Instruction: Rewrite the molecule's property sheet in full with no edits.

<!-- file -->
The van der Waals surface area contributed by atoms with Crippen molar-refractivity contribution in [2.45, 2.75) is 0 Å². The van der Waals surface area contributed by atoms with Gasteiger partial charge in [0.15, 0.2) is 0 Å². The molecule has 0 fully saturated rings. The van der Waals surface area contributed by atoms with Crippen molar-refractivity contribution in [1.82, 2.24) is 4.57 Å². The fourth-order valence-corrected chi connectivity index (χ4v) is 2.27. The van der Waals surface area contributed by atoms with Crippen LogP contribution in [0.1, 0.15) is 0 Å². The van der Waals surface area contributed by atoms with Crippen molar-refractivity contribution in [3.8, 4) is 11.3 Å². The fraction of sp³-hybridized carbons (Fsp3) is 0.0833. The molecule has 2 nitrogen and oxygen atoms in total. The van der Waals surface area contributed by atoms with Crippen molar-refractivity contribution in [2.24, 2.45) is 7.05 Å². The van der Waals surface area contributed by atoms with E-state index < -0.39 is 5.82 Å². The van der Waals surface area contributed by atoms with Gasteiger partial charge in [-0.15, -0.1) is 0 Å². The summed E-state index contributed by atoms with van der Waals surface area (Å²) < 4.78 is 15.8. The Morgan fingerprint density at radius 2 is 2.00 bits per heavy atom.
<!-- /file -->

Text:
The van der Waals surface area contributed by atoms with Crippen molar-refractivity contribution in [2.45, 2.75) is 0 Å². The van der Waals surface area contributed by atoms with Gasteiger partial charge in [0.15, 0.2) is 0 Å². The molecule has 0 fully saturated rings. The van der Waals surface area contributed by atoms with Crippen molar-refractivity contribution in [1.82, 2.24) is 4.57 Å². The fourth-order valence-corrected chi connectivity index (χ4v) is 2.27. The van der Waals surface area contributed by atoms with Crippen LogP contribution in [0.1, 0.15) is 0 Å². The van der Waals surface area contributed by atoms with Crippen molar-refractivity contribution in [3.8, 4) is 11.3 Å². The fraction of sp³-hybridized carbons (Fsp3) is 0.0833. The molecule has 2 nitrogen and oxygen atoms in total. The van der Waals surface area contributed by atoms with Crippen molar-refractivity contribution in [2.24, 2.45) is 7.05 Å². The van der Waals surface area contributed by atoms with E-state index < -0.39 is 5.82 Å². The van der Waals surface area contributed by atoms with Gasteiger partial charge in [-0.15, -0.1) is 0 Å². The summed E-state index contributed by atoms with van der Waals surface area (Å²) < 4.78 is 15.8. The Morgan fingerprint density at radius 2 is 2.00 bits per heavy atom.